In the latest TIPP survey completed in early May, only 18% of Americans say their incomes have kept pace with inflation.

Financial difficulties hit low-income families the hardest

In the current economy, Americans struggle to make ends meet. The chart below depicts their struggles. It shows that more families in the lowest income group are struggling than families with higher incomes. For example, 69% of households with incomes under $30,000 are worried about paying their utility bills, compared to 60% for $30,000 to $50,000, 53% for $50,000 to $75,000. thousand dollars and 41 percent for $75 thousand.

Different strategies to manage higher food costs

Americans are struggling to adjust to higher food costs. The chart below reveals some shocking statistics.

  • 31% eat less
  • 23% are skipping meals
  • 21% go to food banks to fill up on groceries
  • 19% have applied for federal or state aid

The Bidens’ handling of the economy

In the latest TIPP poll taken in early May, a majority of Americans (51%) give Biden a failing grade (D or F) regarding his handling of the economy. Only 27% give it an A or B.

Among Democrats, half (52%) give him favorable grades, 19% believe he deserves failing grades, and another 25% rate his performance as average (C).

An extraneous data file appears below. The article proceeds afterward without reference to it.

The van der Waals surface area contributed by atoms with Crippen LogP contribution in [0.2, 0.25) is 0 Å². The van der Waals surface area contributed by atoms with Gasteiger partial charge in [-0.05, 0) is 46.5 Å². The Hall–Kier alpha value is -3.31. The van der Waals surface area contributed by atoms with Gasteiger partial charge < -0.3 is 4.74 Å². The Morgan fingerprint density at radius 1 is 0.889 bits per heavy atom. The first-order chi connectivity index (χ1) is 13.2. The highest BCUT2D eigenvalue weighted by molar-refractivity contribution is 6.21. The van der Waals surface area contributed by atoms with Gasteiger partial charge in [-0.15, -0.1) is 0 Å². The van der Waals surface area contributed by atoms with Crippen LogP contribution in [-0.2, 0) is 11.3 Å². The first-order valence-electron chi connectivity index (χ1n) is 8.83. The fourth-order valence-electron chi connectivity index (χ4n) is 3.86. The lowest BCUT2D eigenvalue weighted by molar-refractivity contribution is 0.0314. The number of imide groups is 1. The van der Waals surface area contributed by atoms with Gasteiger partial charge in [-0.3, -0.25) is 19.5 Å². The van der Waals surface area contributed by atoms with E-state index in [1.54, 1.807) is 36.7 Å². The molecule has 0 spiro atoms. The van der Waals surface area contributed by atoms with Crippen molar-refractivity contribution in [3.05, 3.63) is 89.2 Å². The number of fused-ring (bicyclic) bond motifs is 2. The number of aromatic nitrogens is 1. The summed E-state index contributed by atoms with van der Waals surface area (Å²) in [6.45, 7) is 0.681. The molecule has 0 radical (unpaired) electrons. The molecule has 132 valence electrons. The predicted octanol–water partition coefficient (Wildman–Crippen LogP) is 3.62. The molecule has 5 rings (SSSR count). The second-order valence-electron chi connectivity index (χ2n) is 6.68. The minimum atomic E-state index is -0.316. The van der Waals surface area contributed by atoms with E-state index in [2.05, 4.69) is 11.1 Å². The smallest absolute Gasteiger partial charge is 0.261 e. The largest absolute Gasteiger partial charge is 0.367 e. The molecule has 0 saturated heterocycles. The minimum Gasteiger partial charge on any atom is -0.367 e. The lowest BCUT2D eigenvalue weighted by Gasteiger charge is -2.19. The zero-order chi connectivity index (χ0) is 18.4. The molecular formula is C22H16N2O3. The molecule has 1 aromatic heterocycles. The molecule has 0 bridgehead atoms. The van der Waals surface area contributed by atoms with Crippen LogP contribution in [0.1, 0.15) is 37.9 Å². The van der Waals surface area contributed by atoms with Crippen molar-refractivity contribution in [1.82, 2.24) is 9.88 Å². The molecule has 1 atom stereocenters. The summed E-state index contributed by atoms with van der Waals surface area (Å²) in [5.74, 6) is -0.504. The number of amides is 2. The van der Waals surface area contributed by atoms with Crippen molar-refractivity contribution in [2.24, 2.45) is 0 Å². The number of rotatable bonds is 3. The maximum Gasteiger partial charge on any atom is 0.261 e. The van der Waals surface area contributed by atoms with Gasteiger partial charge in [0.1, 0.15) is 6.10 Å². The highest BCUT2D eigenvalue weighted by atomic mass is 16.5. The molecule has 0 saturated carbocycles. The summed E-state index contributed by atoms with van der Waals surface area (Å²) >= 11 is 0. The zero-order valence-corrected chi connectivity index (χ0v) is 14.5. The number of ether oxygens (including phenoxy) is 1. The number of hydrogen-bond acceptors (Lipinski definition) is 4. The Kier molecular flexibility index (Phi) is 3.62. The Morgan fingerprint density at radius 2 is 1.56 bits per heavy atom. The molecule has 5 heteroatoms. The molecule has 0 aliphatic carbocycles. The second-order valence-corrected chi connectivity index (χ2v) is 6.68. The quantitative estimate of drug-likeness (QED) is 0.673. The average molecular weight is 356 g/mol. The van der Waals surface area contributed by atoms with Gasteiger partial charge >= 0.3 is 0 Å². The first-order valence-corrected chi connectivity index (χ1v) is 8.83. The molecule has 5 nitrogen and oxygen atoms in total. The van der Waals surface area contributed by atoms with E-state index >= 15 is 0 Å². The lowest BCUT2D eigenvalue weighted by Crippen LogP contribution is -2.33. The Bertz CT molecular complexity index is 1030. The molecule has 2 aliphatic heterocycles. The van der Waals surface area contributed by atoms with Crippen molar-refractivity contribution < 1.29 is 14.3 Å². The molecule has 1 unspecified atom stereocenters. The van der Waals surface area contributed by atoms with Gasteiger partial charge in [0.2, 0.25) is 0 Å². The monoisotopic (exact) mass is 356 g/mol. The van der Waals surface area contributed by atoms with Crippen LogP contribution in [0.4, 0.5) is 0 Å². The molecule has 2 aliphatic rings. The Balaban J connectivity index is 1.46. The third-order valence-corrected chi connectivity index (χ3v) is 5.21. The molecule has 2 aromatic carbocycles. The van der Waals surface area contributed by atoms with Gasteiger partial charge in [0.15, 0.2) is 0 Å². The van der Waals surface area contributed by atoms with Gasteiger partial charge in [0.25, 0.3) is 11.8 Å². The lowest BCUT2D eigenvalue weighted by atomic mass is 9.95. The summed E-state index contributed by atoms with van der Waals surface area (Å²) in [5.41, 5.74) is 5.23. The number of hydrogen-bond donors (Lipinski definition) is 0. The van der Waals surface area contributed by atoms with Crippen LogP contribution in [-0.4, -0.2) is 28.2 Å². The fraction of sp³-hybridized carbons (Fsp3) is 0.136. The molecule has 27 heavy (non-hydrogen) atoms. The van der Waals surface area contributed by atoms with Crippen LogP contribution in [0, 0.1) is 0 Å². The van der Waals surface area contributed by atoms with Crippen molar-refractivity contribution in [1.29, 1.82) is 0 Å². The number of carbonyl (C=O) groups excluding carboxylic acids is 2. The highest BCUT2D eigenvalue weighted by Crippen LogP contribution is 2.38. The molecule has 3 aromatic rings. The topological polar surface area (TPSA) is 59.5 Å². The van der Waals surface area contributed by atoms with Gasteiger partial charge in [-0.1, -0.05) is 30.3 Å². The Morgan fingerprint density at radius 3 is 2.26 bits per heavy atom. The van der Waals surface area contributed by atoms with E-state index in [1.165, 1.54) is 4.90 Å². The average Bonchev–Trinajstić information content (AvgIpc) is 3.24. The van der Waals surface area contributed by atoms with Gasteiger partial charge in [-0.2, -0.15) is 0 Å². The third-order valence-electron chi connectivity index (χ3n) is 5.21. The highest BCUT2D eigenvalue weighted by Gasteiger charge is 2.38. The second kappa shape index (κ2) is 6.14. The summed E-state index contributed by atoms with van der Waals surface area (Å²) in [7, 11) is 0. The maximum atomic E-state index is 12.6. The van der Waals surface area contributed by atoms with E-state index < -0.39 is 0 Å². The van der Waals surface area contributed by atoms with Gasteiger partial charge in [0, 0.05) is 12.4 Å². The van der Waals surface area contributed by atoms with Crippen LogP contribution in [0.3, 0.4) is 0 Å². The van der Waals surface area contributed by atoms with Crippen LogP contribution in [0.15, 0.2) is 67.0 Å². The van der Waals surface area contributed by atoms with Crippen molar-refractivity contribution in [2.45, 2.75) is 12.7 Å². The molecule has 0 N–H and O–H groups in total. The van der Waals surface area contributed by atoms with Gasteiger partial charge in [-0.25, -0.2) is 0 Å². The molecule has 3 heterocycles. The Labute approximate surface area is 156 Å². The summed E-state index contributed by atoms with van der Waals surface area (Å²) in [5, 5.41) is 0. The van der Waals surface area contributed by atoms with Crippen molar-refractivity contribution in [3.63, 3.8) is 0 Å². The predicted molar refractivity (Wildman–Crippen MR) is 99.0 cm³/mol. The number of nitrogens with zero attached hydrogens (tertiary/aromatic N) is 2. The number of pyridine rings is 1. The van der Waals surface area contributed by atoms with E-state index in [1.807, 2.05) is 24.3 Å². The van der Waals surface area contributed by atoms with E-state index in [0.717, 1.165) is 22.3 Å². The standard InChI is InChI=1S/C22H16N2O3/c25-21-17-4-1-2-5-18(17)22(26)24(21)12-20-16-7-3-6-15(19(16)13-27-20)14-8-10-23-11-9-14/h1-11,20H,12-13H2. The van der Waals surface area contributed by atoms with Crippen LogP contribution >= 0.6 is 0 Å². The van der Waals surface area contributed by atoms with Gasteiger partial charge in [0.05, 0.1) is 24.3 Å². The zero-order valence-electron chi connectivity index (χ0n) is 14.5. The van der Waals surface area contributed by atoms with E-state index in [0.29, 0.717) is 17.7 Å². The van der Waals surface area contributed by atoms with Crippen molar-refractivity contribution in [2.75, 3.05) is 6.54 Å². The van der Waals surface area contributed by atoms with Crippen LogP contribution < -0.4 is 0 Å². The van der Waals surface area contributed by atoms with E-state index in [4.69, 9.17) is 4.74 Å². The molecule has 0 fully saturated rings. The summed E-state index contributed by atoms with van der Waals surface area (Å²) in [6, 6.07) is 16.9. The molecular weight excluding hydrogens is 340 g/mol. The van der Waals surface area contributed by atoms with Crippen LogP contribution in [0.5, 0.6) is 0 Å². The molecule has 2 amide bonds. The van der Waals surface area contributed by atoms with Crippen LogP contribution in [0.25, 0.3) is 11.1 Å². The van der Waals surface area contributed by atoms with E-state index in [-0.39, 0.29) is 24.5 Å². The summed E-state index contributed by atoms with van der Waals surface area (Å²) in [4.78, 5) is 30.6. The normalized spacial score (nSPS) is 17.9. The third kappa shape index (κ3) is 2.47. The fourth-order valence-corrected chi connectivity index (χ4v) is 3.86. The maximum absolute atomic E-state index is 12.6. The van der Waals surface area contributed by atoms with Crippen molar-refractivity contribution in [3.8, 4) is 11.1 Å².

By contrast, Republicans are far more critical, with 81% expressing dissatisfaction with Biden’s handling of the economy.

In addition, independents also express their disappointment, with 57% giving a failing grade, 18% giving good grades, and 21% rating Biden’s performance as average.

Current record stress levels are a consequence of Bidenomics. Recent GDP and manufacturing data reflect that the economy is likely to slow. Combined with unrelenting inflation enabled by the Bidens’ wasteful spending, inflation is likely to continue for the foreseeable future. Americans should prepare for a long period of stagflation. We do not enjoy being the bearers of bad news. However, we would prefer not to handle the situation or find scapegoats.

If you’re interested in what President Biden’s economic adviser has to say, watch this video.